These San Jose nonprofits received the most PPP loan money
Second Harvest of Silicon Valley workers pack and distribute food at its warehouse in San Jose. Photo By Nicholas Chan.

    The federal Paycheck Protection Program awarded roughly $122 million to more than 360 nonprofits in San Jose this past year to weather the pandemic, according to recent data from the Small Business Administration.

    As COVID-19 shuttered social gatherings and in-person services, local nonprofit leaders said the loans were vital to prevent layoffs and cuts to programming.

    “Getting the loan… and having it forgiven (was) helpful,” said Deanna Chevas, administrative manager of Silicon Valley Bicycle Coalition. “We’re in good financial position now because of the PPP loan and our donors.”

    Businesses and nonprofits can use PPP funding to cover payroll costs, mortgage or rent payments, utilities or worker protection costs related to COVID-19, according to the SBA. The federal program supported at least 11,231 nonprofit jobs in San Jose, as 97% of all loan monies went to retaining employees, the data shows.

    In comparison, companies and businesses in San Jose received more than $2 billion in PPP loans, with full service restaurants getting the most money.

    About 30 local nonprofits—including clinics, schools and places of worship—received more than $1 million in loans. That totals approximately $69 million and accounts for more than half of all approved loans to San Jose nonprofits.

    About 40 organizations received between $350,000 and $1 million. More than 80% of all approved loans were under $350,000.

    The Silicon Valley Bicycle Coalition applied twice before receiving a PPP loan, Executive Director Shiloh Ballard told San José Spotlight. The group had to lay off some workers and cut back on programs at the beginning of the pandemic. All employees took a pay cut or reduced hours, Chevas said.

    The organization has since brought workers back with the PPP money. It received roughly $300,000 through two loans to retain 11 workers, data shows.

    “It’s really been a roller coaster,” Ballard said.

    Momentum for Health, Foothill Health Center (now Bay Area Community Health), and Catholic Charities of Santa Clara County received the three highest payouts for nonprofits in the city. They preserved 1,285 jobs collectively, according to the data.

    K-12 schools received the most PPP money out of all industries, followed by places of worship— $21 million and $11 million in total, respectively.

    As of July 1, the SBA has forgiven almost half of all loans to San Jose nonprofits, according to the data.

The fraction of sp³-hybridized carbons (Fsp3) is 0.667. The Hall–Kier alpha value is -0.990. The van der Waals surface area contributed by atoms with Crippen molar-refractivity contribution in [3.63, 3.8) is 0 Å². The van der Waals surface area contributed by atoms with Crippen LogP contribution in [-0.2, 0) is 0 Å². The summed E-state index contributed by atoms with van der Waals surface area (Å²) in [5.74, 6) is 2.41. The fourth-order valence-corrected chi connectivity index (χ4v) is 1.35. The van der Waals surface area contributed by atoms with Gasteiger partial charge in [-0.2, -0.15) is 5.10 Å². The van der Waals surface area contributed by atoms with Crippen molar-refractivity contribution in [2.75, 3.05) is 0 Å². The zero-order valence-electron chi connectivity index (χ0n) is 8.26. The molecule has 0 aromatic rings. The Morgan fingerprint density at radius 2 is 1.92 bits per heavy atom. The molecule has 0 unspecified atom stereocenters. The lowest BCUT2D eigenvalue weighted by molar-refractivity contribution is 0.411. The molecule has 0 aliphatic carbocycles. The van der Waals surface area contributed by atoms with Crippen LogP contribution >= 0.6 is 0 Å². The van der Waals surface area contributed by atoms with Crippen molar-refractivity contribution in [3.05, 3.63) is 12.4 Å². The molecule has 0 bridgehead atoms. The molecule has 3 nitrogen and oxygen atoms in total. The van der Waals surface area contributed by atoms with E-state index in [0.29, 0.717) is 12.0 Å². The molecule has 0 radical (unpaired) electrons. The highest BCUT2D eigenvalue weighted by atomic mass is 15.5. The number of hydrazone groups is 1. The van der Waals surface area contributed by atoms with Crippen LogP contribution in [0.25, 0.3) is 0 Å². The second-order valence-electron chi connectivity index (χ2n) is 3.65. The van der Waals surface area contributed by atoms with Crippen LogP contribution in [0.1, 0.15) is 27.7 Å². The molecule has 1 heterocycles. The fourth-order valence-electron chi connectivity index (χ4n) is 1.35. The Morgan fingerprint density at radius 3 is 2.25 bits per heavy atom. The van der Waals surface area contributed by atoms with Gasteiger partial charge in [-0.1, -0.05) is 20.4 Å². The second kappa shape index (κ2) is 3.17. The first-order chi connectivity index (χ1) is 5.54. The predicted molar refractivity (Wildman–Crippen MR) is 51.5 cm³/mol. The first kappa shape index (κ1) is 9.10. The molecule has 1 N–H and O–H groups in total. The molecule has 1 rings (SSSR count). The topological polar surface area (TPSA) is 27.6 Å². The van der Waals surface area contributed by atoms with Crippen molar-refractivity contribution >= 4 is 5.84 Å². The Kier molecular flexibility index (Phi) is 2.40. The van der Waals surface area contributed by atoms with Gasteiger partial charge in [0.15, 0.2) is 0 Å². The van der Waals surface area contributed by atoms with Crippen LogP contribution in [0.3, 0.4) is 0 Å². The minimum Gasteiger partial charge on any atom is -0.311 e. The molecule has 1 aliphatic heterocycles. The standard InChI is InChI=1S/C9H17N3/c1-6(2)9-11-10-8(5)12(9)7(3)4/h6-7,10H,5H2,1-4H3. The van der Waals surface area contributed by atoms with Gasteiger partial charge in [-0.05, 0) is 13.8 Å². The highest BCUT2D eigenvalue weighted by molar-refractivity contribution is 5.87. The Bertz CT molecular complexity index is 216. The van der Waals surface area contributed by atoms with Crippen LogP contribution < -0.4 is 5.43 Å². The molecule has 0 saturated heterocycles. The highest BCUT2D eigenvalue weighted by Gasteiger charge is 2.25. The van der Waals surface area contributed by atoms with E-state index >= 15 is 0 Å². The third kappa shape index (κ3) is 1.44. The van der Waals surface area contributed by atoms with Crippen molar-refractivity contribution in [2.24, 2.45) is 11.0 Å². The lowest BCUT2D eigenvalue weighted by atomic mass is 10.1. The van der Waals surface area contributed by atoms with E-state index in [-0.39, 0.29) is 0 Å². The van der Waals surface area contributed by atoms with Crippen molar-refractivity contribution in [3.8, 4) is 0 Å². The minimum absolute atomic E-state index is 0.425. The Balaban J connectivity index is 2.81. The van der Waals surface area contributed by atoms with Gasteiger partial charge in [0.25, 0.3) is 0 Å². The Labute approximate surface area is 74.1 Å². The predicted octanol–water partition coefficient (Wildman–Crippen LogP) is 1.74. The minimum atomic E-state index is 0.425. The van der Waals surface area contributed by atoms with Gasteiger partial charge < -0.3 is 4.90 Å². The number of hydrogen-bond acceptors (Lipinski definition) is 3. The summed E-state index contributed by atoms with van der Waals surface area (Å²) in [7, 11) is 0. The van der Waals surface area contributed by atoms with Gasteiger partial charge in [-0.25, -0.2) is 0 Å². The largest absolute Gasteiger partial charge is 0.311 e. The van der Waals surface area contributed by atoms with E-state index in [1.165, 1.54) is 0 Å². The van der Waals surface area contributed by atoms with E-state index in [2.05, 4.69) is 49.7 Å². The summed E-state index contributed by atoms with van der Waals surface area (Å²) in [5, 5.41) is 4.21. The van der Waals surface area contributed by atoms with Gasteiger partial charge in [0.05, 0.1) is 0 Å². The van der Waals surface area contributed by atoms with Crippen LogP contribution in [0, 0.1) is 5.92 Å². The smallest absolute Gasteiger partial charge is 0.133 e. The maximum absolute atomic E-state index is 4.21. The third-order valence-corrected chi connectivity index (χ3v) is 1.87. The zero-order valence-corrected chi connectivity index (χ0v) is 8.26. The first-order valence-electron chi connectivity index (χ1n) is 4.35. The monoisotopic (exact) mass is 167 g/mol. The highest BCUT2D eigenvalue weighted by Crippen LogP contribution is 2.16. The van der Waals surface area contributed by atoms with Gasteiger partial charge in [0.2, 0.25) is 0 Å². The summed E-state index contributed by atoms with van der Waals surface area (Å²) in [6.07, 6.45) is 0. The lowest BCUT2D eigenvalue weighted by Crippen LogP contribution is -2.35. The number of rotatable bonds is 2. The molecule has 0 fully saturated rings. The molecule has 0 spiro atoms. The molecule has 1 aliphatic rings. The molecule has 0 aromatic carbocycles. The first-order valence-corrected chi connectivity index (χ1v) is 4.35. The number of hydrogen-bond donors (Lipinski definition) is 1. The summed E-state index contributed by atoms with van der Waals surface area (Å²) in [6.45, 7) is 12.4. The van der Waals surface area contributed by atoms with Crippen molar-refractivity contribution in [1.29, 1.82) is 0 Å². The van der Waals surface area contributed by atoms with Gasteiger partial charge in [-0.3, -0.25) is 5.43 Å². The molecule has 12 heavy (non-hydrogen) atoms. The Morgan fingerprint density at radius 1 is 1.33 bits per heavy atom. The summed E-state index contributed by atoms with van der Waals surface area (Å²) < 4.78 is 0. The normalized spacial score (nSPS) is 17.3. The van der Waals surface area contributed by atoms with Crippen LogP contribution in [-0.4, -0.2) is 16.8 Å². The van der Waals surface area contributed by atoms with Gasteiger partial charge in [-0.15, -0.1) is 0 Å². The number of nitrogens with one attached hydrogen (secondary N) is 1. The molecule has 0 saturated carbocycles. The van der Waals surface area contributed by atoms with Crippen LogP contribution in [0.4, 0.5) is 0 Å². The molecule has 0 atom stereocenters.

Here’s a look at the 10 nonprofits that received the most PPP assistance in San Jose. All organizations on the list either did not respond to requests for comment or were not immediately available for comment.

    Momentum for Health—mental health services

    Loan amount: $7,852,005

    Jobs: 450

    Amount forgiven (includes any accrued interest): Not available

    Foothill Health Center (Bay Area Community Health)—community health center

    Loan amount: $6,290,700

    Jobs: 355

    Amount forgiven (includes any accrued interest): $6,363,086

    Catholic Charities of Santa Clara County—social services organization

    Loan amount: $4,899,900

    Jobs: 480

    Amount forgiven (includes any accrued interest): Not available

    Center for Employment Training—trade school

    Loan amount: $4,757,852

    Jobs: 475

    Amount forgiven (includes any accrued interest): $2,687,326

    Indian Health Center of Santa Clara Valley—health clinic

    Loan amount: $4,377,300

    Jobs: 254

    Amount forgiven (includes any accrued interest): $4,426,110

    Presentation High School—private high school

    Loan amount: $3,800,000

    Jobs: 114

    Amount forgiven (includes any accrued interest): $1,816,027

    Across The Bridge Foundation (Downtown College Prep)—charter school

    Loan amount: $2,836,800

    Jobs: 166

    Amount forgiven (includes any accrued interest): Not available

    Accion Opportunity Fund—financial services

    Loan amount: $2,556,948

    Jobs: 124

    Amount forgiven (includes any accrued interest): Not available

    The Foundation for Hispanic Education—charter schools

    Loan amount: $2,505,358

    Jobs: 91

    Amount forgiven (includes any accrued interest): $1,420,528

    Second Harvest of Silicon Valley—food bank

    Loan amount: $2,500,000

    Jobs: 211

    Amount forgiven (includes any accrued interest): $2,527,603

    Contact Tran Nguyen at [email protected] or follow @nguyenntrann on Twitter.

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